Music for Industrial Cinema

Audiovisual Experimentation and Music Avant-garde in Italian Industrial Cinema in the Sixties

by Alessandro Cecchi

Italy industrial cinema was early introduced. The first productions took place in Turin, where Ambrosio Film, working since 1905, and FIAT, which soon resorted to cinema communication, were based, as the oldest testimony attests: Luca Comerio’s film Le officine della Fiat (1911). The invention of synchronised sound did not take FIAT by surprise, and it commissioned advertising sound films already since Sotto i tuoi occhi (1931). In the same years Cines, headed by Emilio Cecchi, concentrated on producing documentaries; among them, the industrial feature film directed by Walter Ruttmann, Acciaio (1933), entirely shot in Terni steel plants, from a script by Luigi Pirandello and with music by Gian Francesco Malipiero. The film, whose editing and synchronisation are exemplary, initiated the experimental vocation of this genre and the tendency toward an expressive use of music the director was skilfully able to outline, in order to achieve an effective cinematic communication.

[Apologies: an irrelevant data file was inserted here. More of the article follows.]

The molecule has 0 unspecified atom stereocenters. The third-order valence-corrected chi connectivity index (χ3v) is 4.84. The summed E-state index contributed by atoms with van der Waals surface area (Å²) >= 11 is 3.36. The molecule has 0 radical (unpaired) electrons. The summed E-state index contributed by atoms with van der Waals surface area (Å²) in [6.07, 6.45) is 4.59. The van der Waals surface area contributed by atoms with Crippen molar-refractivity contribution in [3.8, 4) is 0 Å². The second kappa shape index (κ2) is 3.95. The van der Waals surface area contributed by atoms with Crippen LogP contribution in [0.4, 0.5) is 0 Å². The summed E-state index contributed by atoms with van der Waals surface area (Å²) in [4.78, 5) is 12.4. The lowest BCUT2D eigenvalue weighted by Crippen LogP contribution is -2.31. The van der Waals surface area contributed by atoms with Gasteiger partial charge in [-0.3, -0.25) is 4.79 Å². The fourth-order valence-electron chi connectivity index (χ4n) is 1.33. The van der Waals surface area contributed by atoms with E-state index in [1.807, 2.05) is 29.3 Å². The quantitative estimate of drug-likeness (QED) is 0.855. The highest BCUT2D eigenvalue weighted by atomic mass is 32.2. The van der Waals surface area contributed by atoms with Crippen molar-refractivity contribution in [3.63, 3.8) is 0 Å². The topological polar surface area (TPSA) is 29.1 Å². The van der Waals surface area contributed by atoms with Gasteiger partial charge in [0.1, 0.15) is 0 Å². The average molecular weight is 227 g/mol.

Not many years after the end of WWII, which obviously marked a clear break, industrial cinema became once more popular, up to becoming a key element in corporate communication. Significantly, during the first half of the Fifties some of the major industrial realities were provided with internal cinema departments: that is how Gruppo Cinema of Montecatini (1952), Cinefiat (1953) and the Sezione Cinema Edisonvolta (1955), only to mention the more lasting experiences, were created. In these years the foundations for the systematic corporate use of cinema were laid down, which was boosted with the following season of considerable economic spur, supported by a rapid industrialisation, known as the “economical miracle” (1958-1963). Circumstances were favourable for filmmaking: to better investment possibilities induced by the economic growth state benefits and endorsements were added; moreover, several awards and festivals specially devoted to industrial documentary flourished. The main Italian private corporations (namely FIAT, Olivetti, Italsider), but also some state-run strategic enterprises (ENI) and some scientific research centres (CNRN, then CNEN, finally ENEA) funded cinema productions conceived to promote corporate image. Their goals were not really to advertise finished products, but rather to offer a scientific-technological information and education service and together to document the stages of design, research, production and manufacture, with a high premium on the social and cultural impact of technical progress and industrialisation. The artistic whims of the patrons involved in the most innovative industrial realities from the technological point of view encourage the involvement of well-known directors, writers, composers, graphic designers and illustrators both on the national and international level, creating a modern form of patronage. Therefore, they made films which were, on one hand, instrumental to corporate communication, and, on the other, which featured a high degree of audiovisual experimentation, where music and sound play a decisive role.